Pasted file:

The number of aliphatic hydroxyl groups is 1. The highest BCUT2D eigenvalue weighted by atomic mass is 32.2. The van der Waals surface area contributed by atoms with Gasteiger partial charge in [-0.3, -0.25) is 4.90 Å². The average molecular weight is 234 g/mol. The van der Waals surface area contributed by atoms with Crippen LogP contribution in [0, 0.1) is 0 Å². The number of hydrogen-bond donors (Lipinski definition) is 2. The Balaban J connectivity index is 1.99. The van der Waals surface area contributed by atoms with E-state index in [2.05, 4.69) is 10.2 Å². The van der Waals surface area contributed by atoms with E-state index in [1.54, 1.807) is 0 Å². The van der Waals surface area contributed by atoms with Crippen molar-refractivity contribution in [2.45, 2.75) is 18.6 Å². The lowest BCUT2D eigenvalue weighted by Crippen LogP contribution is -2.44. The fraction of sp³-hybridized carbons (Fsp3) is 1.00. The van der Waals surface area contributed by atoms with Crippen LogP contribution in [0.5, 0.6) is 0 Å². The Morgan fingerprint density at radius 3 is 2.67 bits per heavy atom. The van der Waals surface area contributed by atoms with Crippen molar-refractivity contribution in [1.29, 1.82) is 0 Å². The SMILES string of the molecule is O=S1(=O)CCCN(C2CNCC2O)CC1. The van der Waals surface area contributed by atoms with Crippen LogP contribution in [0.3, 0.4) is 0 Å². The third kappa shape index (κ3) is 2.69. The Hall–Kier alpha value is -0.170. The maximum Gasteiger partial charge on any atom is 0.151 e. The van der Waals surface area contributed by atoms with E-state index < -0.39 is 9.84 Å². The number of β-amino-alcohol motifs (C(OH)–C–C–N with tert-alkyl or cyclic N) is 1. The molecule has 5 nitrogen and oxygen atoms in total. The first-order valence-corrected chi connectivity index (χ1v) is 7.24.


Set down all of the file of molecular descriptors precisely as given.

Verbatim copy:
The number of aliphatic hydroxyl groups is 1. The highest BCUT2D eigenvalue weighted by atomic mass is 32.2. The van der Waals surface area contributed by atoms with Gasteiger partial charge in [-0.3, -0.25) is 4.90 Å². The average molecular weight is 234 g/mol. The van der Waals surface area contributed by atoms with Crippen LogP contribution in [0, 0.1) is 0 Å². The number of hydrogen-bond donors (Lipinski definition) is 2. The Balaban J connectivity index is 1.99. The van der Waals surface area contributed by atoms with E-state index in [2.05, 4.69) is 10.2 Å². The van der Waals surface area contributed by atoms with E-state index in [1.54, 1.807) is 0 Å². The van der Waals surface area contributed by atoms with Crippen molar-refractivity contribution in [2.45, 2.75) is 18.6 Å². The lowest BCUT2D eigenvalue weighted by Crippen LogP contribution is -2.44. The fraction of sp³-hybridized carbons (Fsp3) is 1.00. The van der Waals surface area contributed by atoms with Crippen LogP contribution in [0.5, 0.6) is 0 Å². The Morgan fingerprint density at radius 3 is 2.67 bits per heavy atom. The van der Waals surface area contributed by atoms with Crippen molar-refractivity contribution in [1.29, 1.82) is 0 Å². The SMILES string of the molecule is O=S1(=O)CCCN(C2CNCC2O)CC1. The van der Waals surface area contributed by atoms with Crippen LogP contribution in [0.3, 0.4) is 0 Å². The third kappa shape index (κ3) is 2.69. The Hall–Kier alpha value is -0.170. The maximum Gasteiger partial charge on any atom is 0.151 e. The van der Waals surface area contributed by atoms with E-state index < -0.39 is 9.84 Å². The number of β-amino-alcohol motifs (C(OH)–C–C–N with tert-alkyl or cyclic N) is 1. The molecule has 5 nitrogen and oxygen atoms in total. The first-order valence-corrected chi connectivity index (χ1v) is 7.24.